Age of Death is The fifth and final cliffhanger in the Legends of the First Empire series by Michael J. Sullivan. The idea that most of the characters in this installment spend their time behind the vale of death is pretty cool. It turns out that in this story what happens after you die is far more complicated (and interesting) than the traditional notions of the afterlife most readers may be familiar with. Going in, all we know is that many of the most prominent couples in the last few books, Roan and Gifford, Brin and Tesh, Moya and Tevchin are going to be ‘dead.’ And that includes Tressa, who is obnoxious and nearly universally disliked by everyone, but who has been given the key to unlock the gates between the three(!) different places humans, dwarves and elves can end up when they die.
Not all the action is in the afterlife, however, because another one of my favorite characters (Suri) is captive in the land of the Fhrey, where my least favorite character (Lothian) rules supreme. Suri knows the secret of how to create dragons, which could be the super weapon to determine the result of the war between humans (Rhunes) and elves (Fhrey). Suri was betrayed when she was sent to negotiate a truce between the warring parties as the first Rhune who can practice the Art (i.e. do magic like the Fhrey). However, she’s also on a (probably more important) mission to demonstrate to the Fhrey that humans are not merely short-lived, fecund, animals but potential equals worthy of respect.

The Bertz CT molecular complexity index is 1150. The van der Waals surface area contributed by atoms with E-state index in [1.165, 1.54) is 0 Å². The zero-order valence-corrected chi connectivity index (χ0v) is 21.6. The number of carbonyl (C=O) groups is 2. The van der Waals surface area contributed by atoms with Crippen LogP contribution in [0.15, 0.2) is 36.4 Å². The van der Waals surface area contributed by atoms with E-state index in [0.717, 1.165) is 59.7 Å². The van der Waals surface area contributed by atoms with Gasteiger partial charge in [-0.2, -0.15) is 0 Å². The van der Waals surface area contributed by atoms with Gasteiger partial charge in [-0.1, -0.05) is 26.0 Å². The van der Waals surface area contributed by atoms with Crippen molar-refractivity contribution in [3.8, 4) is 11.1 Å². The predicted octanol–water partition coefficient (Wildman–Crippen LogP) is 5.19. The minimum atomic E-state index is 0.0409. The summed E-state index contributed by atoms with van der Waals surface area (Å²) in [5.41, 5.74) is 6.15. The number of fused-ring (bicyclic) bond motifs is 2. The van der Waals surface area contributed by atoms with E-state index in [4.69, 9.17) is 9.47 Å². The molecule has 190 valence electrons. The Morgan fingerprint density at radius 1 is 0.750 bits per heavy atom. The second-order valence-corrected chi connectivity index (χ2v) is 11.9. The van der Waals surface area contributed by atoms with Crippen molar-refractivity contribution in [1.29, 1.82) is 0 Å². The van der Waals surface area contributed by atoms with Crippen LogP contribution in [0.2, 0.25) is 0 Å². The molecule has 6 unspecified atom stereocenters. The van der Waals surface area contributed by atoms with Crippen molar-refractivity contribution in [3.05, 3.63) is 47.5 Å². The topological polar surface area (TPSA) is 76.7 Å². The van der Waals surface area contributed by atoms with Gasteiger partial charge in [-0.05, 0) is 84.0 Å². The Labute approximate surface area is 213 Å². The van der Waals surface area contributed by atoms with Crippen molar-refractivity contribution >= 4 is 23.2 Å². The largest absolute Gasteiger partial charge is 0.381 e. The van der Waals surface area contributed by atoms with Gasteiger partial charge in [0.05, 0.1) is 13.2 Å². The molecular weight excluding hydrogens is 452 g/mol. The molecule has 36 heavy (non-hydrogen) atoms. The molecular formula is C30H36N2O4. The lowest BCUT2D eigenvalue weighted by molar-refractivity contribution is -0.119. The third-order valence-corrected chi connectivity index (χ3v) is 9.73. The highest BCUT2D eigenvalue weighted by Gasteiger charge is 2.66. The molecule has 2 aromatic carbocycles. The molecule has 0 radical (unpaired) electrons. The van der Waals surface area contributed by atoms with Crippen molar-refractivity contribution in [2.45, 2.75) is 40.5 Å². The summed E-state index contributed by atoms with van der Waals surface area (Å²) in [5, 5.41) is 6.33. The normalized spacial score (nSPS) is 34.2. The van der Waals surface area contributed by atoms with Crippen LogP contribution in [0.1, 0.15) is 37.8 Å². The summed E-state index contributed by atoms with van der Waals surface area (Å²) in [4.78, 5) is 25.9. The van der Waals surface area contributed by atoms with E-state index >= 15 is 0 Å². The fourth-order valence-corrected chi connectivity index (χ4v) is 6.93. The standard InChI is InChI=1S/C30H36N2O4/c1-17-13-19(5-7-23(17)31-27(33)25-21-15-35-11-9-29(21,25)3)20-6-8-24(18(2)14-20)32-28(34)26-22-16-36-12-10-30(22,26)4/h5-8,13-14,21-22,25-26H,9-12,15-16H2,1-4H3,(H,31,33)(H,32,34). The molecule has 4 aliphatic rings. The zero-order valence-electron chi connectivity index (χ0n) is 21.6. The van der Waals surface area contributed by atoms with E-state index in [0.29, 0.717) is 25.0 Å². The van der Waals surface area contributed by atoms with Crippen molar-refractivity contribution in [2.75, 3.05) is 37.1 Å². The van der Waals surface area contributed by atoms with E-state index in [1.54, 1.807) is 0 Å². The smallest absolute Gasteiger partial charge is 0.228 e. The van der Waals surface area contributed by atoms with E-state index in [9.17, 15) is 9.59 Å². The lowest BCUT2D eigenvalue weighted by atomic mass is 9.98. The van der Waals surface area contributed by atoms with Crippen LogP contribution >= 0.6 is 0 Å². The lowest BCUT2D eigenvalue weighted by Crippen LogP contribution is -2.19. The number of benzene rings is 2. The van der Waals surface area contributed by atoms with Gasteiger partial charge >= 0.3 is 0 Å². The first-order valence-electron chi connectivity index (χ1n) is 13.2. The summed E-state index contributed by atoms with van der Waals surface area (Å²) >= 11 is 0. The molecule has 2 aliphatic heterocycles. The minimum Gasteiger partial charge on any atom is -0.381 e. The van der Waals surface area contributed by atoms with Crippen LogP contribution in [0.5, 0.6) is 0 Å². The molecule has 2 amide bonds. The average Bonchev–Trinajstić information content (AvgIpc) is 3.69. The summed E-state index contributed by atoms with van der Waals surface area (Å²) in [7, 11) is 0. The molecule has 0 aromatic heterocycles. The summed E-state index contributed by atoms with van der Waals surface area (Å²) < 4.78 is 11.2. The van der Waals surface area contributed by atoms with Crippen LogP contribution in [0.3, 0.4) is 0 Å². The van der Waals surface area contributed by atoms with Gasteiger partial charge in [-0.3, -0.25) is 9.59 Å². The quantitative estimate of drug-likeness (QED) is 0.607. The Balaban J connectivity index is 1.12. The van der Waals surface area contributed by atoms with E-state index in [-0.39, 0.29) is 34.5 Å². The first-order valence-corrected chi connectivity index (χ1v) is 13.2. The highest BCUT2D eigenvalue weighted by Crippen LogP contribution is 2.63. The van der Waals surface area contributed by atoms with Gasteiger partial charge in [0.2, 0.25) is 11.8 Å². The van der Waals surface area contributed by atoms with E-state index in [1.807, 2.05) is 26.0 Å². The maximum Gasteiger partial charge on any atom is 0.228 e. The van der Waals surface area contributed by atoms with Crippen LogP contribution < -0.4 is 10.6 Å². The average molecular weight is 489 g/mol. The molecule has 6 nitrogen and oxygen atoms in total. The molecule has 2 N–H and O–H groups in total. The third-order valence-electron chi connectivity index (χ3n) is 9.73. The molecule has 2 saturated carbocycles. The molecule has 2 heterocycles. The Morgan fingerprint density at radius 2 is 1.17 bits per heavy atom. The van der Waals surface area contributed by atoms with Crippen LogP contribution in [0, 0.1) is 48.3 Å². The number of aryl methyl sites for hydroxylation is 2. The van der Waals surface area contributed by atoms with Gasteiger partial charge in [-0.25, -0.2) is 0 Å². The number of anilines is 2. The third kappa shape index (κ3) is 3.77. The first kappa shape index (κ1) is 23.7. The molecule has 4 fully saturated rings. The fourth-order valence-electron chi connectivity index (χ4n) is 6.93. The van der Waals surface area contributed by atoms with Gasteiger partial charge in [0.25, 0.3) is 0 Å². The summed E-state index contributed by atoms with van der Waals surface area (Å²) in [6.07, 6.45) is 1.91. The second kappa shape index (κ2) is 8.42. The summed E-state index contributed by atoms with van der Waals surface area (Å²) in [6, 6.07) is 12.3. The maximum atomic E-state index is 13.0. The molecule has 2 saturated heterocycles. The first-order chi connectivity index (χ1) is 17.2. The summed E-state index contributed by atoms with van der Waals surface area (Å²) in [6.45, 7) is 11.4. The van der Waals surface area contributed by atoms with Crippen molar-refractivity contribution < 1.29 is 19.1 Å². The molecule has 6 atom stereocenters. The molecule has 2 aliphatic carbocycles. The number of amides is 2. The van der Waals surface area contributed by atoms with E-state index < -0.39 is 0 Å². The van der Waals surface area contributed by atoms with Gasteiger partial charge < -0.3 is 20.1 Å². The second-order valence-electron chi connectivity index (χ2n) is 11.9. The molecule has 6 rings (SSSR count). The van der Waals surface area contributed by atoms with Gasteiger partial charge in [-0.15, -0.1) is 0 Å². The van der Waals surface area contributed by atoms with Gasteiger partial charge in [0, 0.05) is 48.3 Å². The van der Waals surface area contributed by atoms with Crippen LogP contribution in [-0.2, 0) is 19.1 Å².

Back at the battlefield, Persephone is starting to worry about her friends whom she agreed to let go on a quest, not realizing it would actually mean their deaths. Her husband, Nyphron, who is a Fhrey and the head of all Rhune forces is frustrated by the stalemate that has prevented any progress in the war for over a year. His motives for fighting the war are murky, but primarily rooted in revenge for his class/tribe of Fhrey who Lothian, the current head (or “fane”) had slaughtered and exiled.
There's a heckuva lot of adventure, and quite a lot of mythology and teleology (perhaps too much?) in Age of Death. Overall, these elements combine to make a compelling and thought-provoking read. I’ve already bought Age of Empyre, the sixth and last installment in the series and look forward to reading and reviewing it soon!
Title: Age of Death.
Author: Michael J. Sullivan.
Paperback: 342 pages.
Publisher: Riyria Productions.
Date Published: February 4, 2020.
Date Read: July 26, 2020.
GOODREADS RATING: ★★★★★ (5.0/5.0).
OVERALL GRADE: A/A- (3.83/4.0).